Stockbridge Officials Respond to ‘City of Eagle’s Landing’ Feasibility Study

STOCKBRIDGE— For several months Stockbridge officials have voiced strong opposition to the city of Eagle’s Landing cityhood proposal, and released a statement Friday in response to feasibility study for the new city.

The results were revealed by the Eagle’s Landing Educational Research Committee during a private reception Thursday at Eagle’s Landing County Club, though no copies were released to the public. The study, conducted by the Andrew Young Center for State and Local Finance, was based on comparisons to other Georgia cities “with similar populations and demographics” and showed that the new city would be financially feasible.

The proposal entails relocating an estimated 4,000 residents from the city of Stockbridge and 14,000 residents from unincorporated Henry County to include in the new city. Though cityhood movements are common in unincorporated areas, it would be the first time a city has formed from another city, according to state officials. Stockbridge officials have maintained that the proposal, if approved, will have devastating financial affects on the city.

“Any study showing the proposed city of Eagle’s Landing as being feasible is really and truly a study giving the City of Stockbridge a clean bill of fiscal and financial health,” stated Stockbridge Mayor Judy Neal in a press release. “The proponents of Eagle’s Landing are proposing to rob Stockbridge of much of its strong vital economic base in order to create their own fiefdom. I believe the members of the General Assembly will listen to our concerns regarding the negative impact this action would have on our city and regarding the dangerous precedent that would be set in Georgia.”

An internal analysis of the proposal by Stockbridge staff shows that nearly $5 million of the revenue for the proposed new city would come out of revenues currently being collected by Stockbridge. The city plans to have all internal estimates validated by an independent study commissioned by the city of Stockbridge.

Stockbridge officials noted in the press release that the authors of the study reduced mention of the fact that Eagle’s Landing legislation proposes the takeover of nearly half the city of Stockbridge to a mere footnote.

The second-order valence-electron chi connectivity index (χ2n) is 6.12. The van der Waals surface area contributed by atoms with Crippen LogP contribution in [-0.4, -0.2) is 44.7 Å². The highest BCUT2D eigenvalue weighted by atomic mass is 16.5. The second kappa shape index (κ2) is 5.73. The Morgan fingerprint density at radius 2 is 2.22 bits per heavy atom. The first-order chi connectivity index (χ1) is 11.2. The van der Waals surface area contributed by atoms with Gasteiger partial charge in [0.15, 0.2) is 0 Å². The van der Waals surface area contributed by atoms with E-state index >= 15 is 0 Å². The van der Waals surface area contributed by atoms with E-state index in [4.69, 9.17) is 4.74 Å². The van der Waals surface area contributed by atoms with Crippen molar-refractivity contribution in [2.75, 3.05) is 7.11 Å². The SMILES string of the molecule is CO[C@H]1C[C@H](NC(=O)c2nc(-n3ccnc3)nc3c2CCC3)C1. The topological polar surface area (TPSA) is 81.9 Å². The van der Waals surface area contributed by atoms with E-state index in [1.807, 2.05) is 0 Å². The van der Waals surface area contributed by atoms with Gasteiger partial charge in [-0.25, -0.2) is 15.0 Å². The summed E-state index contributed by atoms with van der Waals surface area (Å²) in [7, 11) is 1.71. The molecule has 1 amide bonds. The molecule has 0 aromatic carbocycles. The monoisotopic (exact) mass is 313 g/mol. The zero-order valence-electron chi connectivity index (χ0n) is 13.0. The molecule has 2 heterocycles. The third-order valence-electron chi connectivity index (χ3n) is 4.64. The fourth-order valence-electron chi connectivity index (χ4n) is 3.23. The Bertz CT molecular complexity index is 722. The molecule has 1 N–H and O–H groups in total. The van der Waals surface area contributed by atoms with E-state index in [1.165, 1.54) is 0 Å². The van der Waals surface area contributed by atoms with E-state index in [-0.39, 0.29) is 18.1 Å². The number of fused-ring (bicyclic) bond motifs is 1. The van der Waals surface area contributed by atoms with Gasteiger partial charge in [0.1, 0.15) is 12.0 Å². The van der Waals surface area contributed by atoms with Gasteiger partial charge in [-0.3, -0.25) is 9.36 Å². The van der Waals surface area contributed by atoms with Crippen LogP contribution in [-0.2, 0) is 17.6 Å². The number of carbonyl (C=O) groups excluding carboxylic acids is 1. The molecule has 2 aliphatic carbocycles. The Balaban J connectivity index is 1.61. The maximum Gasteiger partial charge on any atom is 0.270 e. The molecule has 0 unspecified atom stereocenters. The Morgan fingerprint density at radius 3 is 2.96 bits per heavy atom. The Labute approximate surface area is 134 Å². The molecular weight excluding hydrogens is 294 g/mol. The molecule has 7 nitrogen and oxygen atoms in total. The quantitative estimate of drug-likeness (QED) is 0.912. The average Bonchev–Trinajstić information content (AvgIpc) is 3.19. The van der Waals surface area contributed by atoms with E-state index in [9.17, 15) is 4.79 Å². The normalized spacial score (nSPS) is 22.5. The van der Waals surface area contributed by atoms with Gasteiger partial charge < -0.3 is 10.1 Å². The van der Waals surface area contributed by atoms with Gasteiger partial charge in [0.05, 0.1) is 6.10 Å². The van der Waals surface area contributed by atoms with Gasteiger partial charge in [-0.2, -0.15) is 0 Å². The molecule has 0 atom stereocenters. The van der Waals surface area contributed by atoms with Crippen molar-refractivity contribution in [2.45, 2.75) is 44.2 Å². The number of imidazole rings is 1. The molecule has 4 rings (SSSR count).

“This has never been done in the State of Georgia,” stated Camilla Moore, Administrative and Community Affairs director for Stockbridge. “Many cities around the State are supporting Stockbridge’s position in opposing the attempt to form a new city by taking land in an existing city without the approval of its citizens. The votes taken at the Georgia Municipal Association were unanimous in favor of Stockbridge.”

“I would add, that the Eagle’s Landing feasibility study provides for a property tax, however small. We have said it probably would all along,” said Moore.

Mayor Pro Tem Anthony Ford and others on the Stockbridge City Council hope that the sponsors of the proposed legislation will be true to their word and withdraw their support of it once they see how much it will hurt Stockbridge.

“We were encouraged to hear Senator Jeffares state at the recent Georgia Municipal Association convention that he will not support moving forward if this action would harm the city of Stockbridge. We applaud his stance,” stated Ford.

Vikki Consiglio, chair of ELERC, said the committee may begin having meetings with the public after the General Election in November.

The city of Stockbridge has three upcoming townhall meetings for the public to hear the city’s stance on the negative impact the proposed new city will have on Stockbridge. They are: Aug. 16 at 6 p.m. at Cannon Cleveland Community Room, 2580 Ga. Hwy 42 in McDonough; Aug. 22 at 6 p.m. at Global Impact Christian Ministries, 125 Red Oak Road in Stockbridge; and Aug. 30 at 3 p.m. at Stockbridge City Hall, 4640 N. Henry Blvd. in Stockbridge.

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